3D printing is all about reshaping and part of what is being reshaped is, necessarily, businesses.
Building objects with wholly new geometries requires a new approach to design; DfAM (design for additive manufacturing) is a major focus as adoption continues to rise. Designing for subtractive manufacturing won't do anymore when each component part is built up uniquely, and DfAM is helping designers and engineers come at part conceptualization from new angles. Building upon strong foundations of previous industrial revolutions, the ecosystem of manufacturing continues to require interlinked businesses coming together to create a cohesive system of supply. Suppliers of hardware and materials must work with software developers, with supply chain and distribution experts, with end users, with industry analysts and media -- the full ecosystem is a complex beast. 3D printing is set, many say, to disrupt the global manufacturing industry. If it's going to do so successfully, ecosystem thinking is a necessity.
One of the aspects of the 3D printing industry that held my attention beyond the initial hype was the deep commitment to collaborative approaches to business. This nascent industry, flying beyond partnership-based approaches seen before, is recognizing the importance of working together to innovate, to adapt -- to succeed.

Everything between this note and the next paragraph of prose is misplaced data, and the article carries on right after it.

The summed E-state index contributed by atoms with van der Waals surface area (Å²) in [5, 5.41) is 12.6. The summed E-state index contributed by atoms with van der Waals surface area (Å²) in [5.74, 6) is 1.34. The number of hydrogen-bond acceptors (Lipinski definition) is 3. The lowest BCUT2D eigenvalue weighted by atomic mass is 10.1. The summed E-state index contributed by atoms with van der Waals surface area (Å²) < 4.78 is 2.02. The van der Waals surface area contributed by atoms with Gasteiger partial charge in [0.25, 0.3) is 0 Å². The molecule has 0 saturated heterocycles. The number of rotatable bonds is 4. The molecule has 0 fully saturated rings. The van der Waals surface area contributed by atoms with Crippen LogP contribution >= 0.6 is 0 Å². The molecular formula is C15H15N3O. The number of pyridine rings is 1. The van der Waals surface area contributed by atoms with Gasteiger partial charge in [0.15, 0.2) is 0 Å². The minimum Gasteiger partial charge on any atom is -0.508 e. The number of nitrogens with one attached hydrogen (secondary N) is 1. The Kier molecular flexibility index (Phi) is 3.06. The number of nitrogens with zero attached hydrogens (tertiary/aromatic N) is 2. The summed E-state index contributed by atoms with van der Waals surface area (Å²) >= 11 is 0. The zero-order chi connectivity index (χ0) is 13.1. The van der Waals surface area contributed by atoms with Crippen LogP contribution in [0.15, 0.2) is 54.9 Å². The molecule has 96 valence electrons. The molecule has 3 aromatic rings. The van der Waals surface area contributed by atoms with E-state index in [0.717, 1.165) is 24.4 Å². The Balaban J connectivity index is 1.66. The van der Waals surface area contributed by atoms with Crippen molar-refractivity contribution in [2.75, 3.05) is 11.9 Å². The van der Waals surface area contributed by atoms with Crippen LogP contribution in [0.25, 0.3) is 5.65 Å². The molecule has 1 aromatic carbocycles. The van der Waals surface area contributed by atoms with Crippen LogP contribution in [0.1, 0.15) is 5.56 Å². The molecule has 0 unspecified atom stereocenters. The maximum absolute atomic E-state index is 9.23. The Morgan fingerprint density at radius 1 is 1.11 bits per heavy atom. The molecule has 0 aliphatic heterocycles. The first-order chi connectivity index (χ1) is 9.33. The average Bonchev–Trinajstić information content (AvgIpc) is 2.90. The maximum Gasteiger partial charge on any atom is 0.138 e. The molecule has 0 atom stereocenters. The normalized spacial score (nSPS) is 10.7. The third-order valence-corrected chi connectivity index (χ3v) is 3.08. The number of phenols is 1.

We're all in this together.
For 3D printing to succeed, we need to see this spirit remain at the forefront of efforts. Industry events often see buzzwords arise in programming, and "collaboration," "partnership," "cooperation," "co-creation," and "relationship" have each taken it in turn to shine in the spotlight. Beyond sounding buzzy, though, these concepts reflect a required reality of a young technology suite.
The spirit of collaboration in 3D printing extends into the larger conversation surrounding the industry, often led by the journalists and press covering it. This conversational leadership brings with it a responsibility to present relatable, accurate content -- much of it building as well on collaborative thinking.
During an international industry event last autumn, another journalist and I walked into a networking evening event together. Several attendees remarked that they were surprised to see us come in together, on friendly terms; our publications were rivals, and here we were ready to break bread. In what shouldn't be a surprise, journalists talk. That is, after all, a key word in our job description. We also see one another frequently, often attending the same press conferences, grand openings, conferences, summits, and on-site happenings; it never once occurred to me to regard other journalists, including those working for "the competition," negatively.
A sad reality of 2018 is that the press in general is getting, well, bad press. It's a tough time to be in the media. While tech journalism is well removed from some of the higher-profile beats involved directly in the more tempestuous happenings on the global stage, we still have "press" on our badges, and that builds a kind of camaraderie. Largely, the press rooms at events are filled with some of my favorite faces; there are some truly wonderful individuals working in 3D printing media, and I am honored to stand among them and call them my colleagues.